Beloved since its premiere in Naples in1835, Donizetti’s Lucia di Lammermoor is an opera which centers on the fate of a young Scottish woman in the 17th century who is coerced into an arranged marriage to save her fading aristocratic family. Scorned by her beloved, a rival clan heir, she gives into despair and kills her husband on their wedding night in derangement. Director Simon Stone sees a parallel to Lucia’s story in the economically forgotten rust belt of contemporary America, where middle-class workers feel forsaken and helpless. The men resort to violence and abuse, with women often their victims. Lucia’s madness is foretold here, as she is a drug addict desperate to escape her small town with her boyfriend Edgardo. The premise of the production that Stone hopes will find audiences “exhilarated by how close their own experience, or that of their fellow Americans, can be to grand opera,” is certainly admirable. His production, unfortunately, falls short of expectations.

Nadine Sierra (Lucia)
© Marty Sohl | Met Opera

Lizzie Clachan's set rotates on a turntable, packed full with a dilapidated house, pharmacy, fast food joint, motel and drive-in cinema. A screen high above the stage shows video at crucial times to “provide close-up views and more than one perspective” per the Met’s program. It is distracting at best and dumbing down of the audience to have a videographer and his assistant trailing singers on stage to show Lucia in her room doodling, playing with her phone or changing, or wedding guests stuffing their faces. 

Nadine Sierra (Lucia)
© Jonathan Tichler | Met Opera

As Lucia sings to her friend Alisa, in what appears to be a sewage plant, of her vision of the ghost of a slain woman, the screen shows a mortally wounded woman frantically thrashing about. The Met’s previous production featured a ghost of a young woman as well, but there she moved elegantly with the music. In the current production, the female ghost returns during Lucia’s famous Mad Scene in Act 3, this time in person, to follow Lucia. As the overhead screen shows Lucia happily embracing her beloved Edgardo in her fantasy, in keeping with the libretto, the real Lucia on stage is also besieged by several bloody zombies dressed as her bridegroom, Arturo. This scene, along with the “kitchen sink” of the Act 3 set, with all previous buildings and structures piled onto the turntable, is the nadir of a well-intended but poorly-executed production. Lucia, in her white wedding gown drenched with blood, is reminiscent of the horror film, Carrie.

Nadine Sierra (Lucia) and Artur Ruciński (Enrico)
© Marty Sohl | Met Opera

Donizetti composed some of his most memorable music in this opera: a beautiful entrance aria for Lucia and a passionate duet for Lucia and Edgardo in Act 1; brilliant ensembles in Act 2, including the famous sextet; a great duet for Edgardo and Lucia’s brother Enrico, then Lucia’s Mad Scene and Edgardo’s fiendishly difficult two arias in Act 3. Conductor Riccardo Frizza maintained a firm grip on the score throughout the evening in a well-paced and balanced musical performance. The Met Orchestra was in good shape, led by splendid winds and strings. Friedrich Heinrich Kern was once again memorable playing the glass harmonica in Lucia’s Mad Scene. If only we could concentrate on the beautiful interplay of the soprano and the instrument instead of having to look at the zombies and video. The chorus, despite awkward blocking at times, enhanced the crowd scenes with excellent and powerful harmony.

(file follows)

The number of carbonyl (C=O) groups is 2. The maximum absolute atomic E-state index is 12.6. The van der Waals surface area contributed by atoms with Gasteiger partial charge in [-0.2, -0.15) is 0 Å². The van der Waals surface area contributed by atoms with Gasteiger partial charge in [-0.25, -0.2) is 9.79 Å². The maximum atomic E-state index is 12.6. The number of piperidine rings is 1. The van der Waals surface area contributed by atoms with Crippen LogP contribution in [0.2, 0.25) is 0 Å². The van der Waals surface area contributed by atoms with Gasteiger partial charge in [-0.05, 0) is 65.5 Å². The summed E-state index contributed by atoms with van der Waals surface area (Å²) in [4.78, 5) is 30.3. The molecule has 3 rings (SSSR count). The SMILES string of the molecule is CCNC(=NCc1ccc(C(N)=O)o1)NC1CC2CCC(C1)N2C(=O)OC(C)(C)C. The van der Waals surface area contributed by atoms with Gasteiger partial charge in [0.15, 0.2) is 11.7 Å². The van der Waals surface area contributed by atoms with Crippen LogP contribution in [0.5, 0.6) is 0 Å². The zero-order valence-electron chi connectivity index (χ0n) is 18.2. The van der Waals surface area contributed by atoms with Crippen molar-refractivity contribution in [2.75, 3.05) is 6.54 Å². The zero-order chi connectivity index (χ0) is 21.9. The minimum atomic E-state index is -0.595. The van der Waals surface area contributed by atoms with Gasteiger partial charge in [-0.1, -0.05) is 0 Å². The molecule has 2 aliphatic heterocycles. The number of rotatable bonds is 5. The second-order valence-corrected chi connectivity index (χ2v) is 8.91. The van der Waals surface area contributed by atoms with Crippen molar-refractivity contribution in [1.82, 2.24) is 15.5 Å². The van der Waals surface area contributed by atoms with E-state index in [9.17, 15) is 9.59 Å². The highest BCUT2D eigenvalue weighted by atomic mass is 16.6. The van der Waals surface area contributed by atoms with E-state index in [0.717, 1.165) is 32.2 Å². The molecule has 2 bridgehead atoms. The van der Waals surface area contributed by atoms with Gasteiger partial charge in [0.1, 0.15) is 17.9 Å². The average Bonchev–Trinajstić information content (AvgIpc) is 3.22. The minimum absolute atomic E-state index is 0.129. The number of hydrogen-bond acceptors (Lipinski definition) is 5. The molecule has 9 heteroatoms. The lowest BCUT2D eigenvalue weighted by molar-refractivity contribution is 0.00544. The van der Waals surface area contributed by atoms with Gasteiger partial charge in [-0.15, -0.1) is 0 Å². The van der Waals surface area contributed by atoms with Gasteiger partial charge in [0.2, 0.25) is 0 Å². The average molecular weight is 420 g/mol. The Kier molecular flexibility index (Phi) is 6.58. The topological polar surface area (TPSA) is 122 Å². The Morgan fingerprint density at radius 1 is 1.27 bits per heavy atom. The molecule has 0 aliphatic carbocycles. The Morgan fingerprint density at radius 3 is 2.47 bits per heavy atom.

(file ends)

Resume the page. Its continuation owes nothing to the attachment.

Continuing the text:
Javier Camarena (Edgardo) and Nadine Sierra (Lucia)
© Marty Sohl | Met Opera

As Lucia, Nadine Sierra has a voice that may be a little too dramatic and heavy for this lyric soprano role, but she executed her trills and coloraturas with aplomb and flair. Javier Camarena’s singing throughout the evening was expressive, nuanced and, above all, beautiful. As Lucia’s abusive but ultimately contrite brother Enrico, Artur Ruciński brought down the house with robust and thrilling singing. Matthew Rose’s Raimondo, pastor and advisor to the community and to Lucia, sang with authority and power, bringing the necessary balance and gravitas to the chaotic drama. 

Artur Ruciński (Enrico) and Javier Camarena (Edgardo)
© Marty Sohl | Met Opera

Alok Kumar as Normanno, Deborah Nansteel as Alisa and Eric Ferring as Arturo all acquitted themselves with superb singing and acting. As this was only the second of the nine-performance run, everyone will doubtless settle into more comfortable and exciting performances in time. They may even overcome and prevail upon Stone's messy, cluttered production whose premise may have been solid but is ultimately full of tired and uninspiring clichés and stereotypes.

***11